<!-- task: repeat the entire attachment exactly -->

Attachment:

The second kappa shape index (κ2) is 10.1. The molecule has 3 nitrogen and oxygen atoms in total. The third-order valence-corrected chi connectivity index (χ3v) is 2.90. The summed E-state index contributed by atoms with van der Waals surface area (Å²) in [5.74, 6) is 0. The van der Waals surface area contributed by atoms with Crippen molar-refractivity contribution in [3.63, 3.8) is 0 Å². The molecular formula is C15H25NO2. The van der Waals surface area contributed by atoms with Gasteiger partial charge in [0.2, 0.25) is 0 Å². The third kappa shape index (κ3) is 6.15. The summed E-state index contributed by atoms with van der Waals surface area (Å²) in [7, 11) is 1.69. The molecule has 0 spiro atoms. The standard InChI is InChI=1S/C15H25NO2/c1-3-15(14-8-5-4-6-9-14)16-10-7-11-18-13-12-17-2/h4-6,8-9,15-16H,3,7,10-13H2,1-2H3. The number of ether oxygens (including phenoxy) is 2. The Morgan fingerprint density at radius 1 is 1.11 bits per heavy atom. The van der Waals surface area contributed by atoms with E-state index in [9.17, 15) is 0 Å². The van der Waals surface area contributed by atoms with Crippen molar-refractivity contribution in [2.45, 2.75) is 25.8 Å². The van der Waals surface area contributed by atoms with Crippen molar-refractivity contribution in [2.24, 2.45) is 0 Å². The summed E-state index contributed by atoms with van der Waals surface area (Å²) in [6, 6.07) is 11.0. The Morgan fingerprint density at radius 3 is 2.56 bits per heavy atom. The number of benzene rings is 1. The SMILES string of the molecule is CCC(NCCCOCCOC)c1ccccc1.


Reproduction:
The second kappa shape index (κ2) is 10.1. The molecule has 3 nitrogen and oxygen atoms in total. The third-order valence-corrected chi connectivity index (χ3v) is 2.90. The summed E-state index contributed by atoms with van der Waals surface area (Å²) in [5.74, 6) is 0. The van der Waals surface area contributed by atoms with Crippen molar-refractivity contribution in [3.63, 3.8) is 0 Å². The molecular formula is C15H25NO2. The van der Waals surface area contributed by atoms with Gasteiger partial charge in [0.2, 0.25) is 0 Å². The third kappa shape index (κ3) is 6.15. The summed E-state index contributed by atoms with van der Waals surface area (Å²) in [7, 11) is 1.69. The molecule has 0 spiro atoms. The standard InChI is InChI=1S/C15H25NO2/c1-3-15(14-8-5-4-6-9-14)16-10-7-11-18-13-12-17-2/h4-6,8-9,15-16H,3,7,10-13H2,1-2H3. The number of ether oxygens (including phenoxy) is 2. The Morgan fingerprint density at radius 1 is 1.11 bits per heavy atom. The van der Waals surface area contributed by atoms with E-state index in [9.17, 15) is 0 Å². The van der Waals surface area contributed by atoms with Crippen molar-refractivity contribution in [2.45, 2.75) is 25.8 Å². The van der Waals surface area contributed by atoms with Crippen molar-refractivity contribution in [2.24, 2.45) is 0 Å². The summed E-state index contributed by atoms with van der Waals surface area (Å²) in [6, 6.07) is 11.0. The Morgan fingerprint density at radius 3 is 2.56 bits per heavy atom. The number of benzene rings is 1. The SMILES string of the molecule is CCC(NCCCOCCOC)c1ccccc1.